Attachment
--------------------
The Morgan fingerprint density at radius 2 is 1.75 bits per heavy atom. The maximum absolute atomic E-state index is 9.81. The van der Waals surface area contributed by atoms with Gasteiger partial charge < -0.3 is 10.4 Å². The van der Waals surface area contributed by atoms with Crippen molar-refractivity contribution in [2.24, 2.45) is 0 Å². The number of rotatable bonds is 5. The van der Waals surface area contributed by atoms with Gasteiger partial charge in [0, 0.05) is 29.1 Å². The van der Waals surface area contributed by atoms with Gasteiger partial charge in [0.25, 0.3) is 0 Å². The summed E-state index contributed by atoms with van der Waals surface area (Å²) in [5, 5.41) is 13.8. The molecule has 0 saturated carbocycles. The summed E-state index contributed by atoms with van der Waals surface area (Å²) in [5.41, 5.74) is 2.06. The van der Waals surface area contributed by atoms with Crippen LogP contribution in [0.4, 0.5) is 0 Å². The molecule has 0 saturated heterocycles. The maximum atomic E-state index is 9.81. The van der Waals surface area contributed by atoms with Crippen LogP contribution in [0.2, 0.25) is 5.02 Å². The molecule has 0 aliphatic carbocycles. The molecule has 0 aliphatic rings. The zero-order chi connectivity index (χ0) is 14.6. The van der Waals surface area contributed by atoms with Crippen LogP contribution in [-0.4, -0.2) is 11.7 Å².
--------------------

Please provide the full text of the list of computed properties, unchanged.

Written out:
The Morgan fingerprint density at radius 2 is 1.75 bits per heavy atom. The maximum absolute atomic E-state index is 9.81. The van der Waals surface area contributed by atoms with Gasteiger partial charge < -0.3 is 10.4 Å². The van der Waals surface area contributed by atoms with Crippen molar-refractivity contribution in [2.24, 2.45) is 0 Å². The number of rotatable bonds is 5. The van der Waals surface area contributed by atoms with Gasteiger partial charge in [0, 0.05) is 29.1 Å². The van der Waals surface area contributed by atoms with Gasteiger partial charge in [0.25, 0.3) is 0 Å². The summed E-state index contributed by atoms with van der Waals surface area (Å²) in [5, 5.41) is 13.8. The molecule has 0 saturated carbocycles. The summed E-state index contributed by atoms with van der Waals surface area (Å²) in [5.41, 5.74) is 2.06. The van der Waals surface area contributed by atoms with Crippen LogP contribution in [0.4, 0.5) is 0 Å². The molecule has 0 saturated heterocycles. The maximum atomic E-state index is 9.81. The van der Waals surface area contributed by atoms with Crippen LogP contribution in [0.2, 0.25) is 5.02 Å². The molecule has 0 aliphatic carbocycles. The molecule has 0 aliphatic rings. The zero-order chi connectivity index (χ0) is 14.6. The van der Waals surface area contributed by atoms with Crippen LogP contribution in [-0.4, -0.2) is 11.7 Å².